The outbreak of COVID-19 emergency in Slovakia (among many other EU and non-EU countries) and subsequent measures taken by the Slovak public and other authorities raise several challenging issues also for employers.
We would like to take the opportunity to briefly summarise some of the issues in order to help you with the decision-making process in your business. If you have any further questions, please feel free to revert to Linda Mendelová or to your contact lawyer at Dentons.
Generally, one of the employer's obligations is to protect health and safety at the workplace. In order to ensure health and safety at work, employers shall take adequate measures (which can also include the adoption of precaution measures).
Currently, in particular the following situations may arise in Slovakia:
The employee (or his/her child not older than 10 years) is subject to quarantine measures imposed by the respective Public Health Authority or the child of the employee not older than 10 years is attending a school, which is temporarily closed upon decision of the respective authority
In this case, the employee is subject to so-called personal obstacles to work. During such personal obstacles, the employer is obliged to provide such employee with days off. During such days off, the employee is not entitled to wage compensation. However, such employee is entitled to payment of nursing benefit (in Slovak: oaetrovné) paid by the Social Insurance Company.
The employer adopts precautionary measures in order to protect the health and safety at work
In such case, the employer has the following possibilities:
As the possibility to request employees to work from home is not regulated by the Slovak Labor Code, the employees cannot be ordered to work from home. Such arrangement can only be introduced with the agreement of the relevant employee (and only for types of work, where work from home is possible).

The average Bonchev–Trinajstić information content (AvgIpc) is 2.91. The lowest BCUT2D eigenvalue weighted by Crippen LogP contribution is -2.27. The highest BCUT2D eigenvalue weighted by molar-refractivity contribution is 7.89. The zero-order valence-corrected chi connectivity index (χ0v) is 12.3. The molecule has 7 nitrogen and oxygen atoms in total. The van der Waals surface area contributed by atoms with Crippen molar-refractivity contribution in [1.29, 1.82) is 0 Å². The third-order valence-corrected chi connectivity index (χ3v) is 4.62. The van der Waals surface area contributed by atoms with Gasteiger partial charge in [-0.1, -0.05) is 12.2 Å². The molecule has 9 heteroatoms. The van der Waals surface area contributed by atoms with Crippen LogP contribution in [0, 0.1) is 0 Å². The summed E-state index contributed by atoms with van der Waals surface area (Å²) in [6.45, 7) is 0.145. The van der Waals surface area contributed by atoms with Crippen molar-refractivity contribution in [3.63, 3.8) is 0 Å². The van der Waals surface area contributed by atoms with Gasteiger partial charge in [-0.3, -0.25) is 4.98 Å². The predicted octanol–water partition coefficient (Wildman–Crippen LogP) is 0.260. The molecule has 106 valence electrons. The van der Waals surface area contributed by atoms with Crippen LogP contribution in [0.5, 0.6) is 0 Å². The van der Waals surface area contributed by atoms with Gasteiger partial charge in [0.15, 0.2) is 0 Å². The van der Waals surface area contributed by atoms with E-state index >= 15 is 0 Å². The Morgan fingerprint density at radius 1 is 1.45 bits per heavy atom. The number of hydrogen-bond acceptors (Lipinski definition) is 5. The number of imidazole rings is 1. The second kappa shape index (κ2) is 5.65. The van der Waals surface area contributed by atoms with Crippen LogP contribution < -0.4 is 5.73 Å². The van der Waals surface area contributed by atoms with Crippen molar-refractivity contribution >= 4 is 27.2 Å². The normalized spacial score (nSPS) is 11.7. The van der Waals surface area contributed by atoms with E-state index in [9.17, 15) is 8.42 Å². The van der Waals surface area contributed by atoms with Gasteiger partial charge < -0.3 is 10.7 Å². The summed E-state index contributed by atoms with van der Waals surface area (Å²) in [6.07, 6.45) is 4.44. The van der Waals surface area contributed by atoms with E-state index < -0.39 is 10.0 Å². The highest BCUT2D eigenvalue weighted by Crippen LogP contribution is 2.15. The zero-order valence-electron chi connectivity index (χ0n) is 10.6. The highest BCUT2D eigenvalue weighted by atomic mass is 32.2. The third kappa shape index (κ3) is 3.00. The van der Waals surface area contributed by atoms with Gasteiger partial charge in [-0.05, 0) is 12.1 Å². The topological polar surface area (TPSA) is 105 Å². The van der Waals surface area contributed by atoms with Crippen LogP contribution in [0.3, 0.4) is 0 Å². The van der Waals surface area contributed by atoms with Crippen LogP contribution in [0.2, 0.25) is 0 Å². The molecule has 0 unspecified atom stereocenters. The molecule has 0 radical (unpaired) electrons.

Please note that "home office" is a different legal term from "working from home" (in Slovak: domácka práca). Working from home is possible under the Slovak Labor Code, but only based on a mutually agreed amendment to the respective employment contract.
Generally, the employer may set the terms of vacations based on discussions with employee, based on the agreed plan of vacations and with previous consent of the employees` representatives (if any are active at the workplace). The employer shall notify the employee on taking a vacation at least 14 days prior to taking the vacation.
In the present situation, the obligations hereunder are difficult to meet; therefore, vacation cannot be unilaterally ordered the employer, but can be agreed with the employee.
Obstacles to work at the side of the employer
Provided that the employee is not subject to any of the above categories (or e.g. does not accept taking a vacation or home office), but the employer still wants him/her to take days off, such situation constitutes obstacles to work on the side of the employer. During such period the employer is obliged to provide the employee with wage compensation in the amount of his/her average salary.
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The content of this article is intended to provide a general guide to the subject matter. Specialist advice should be sought about your specific circumstances.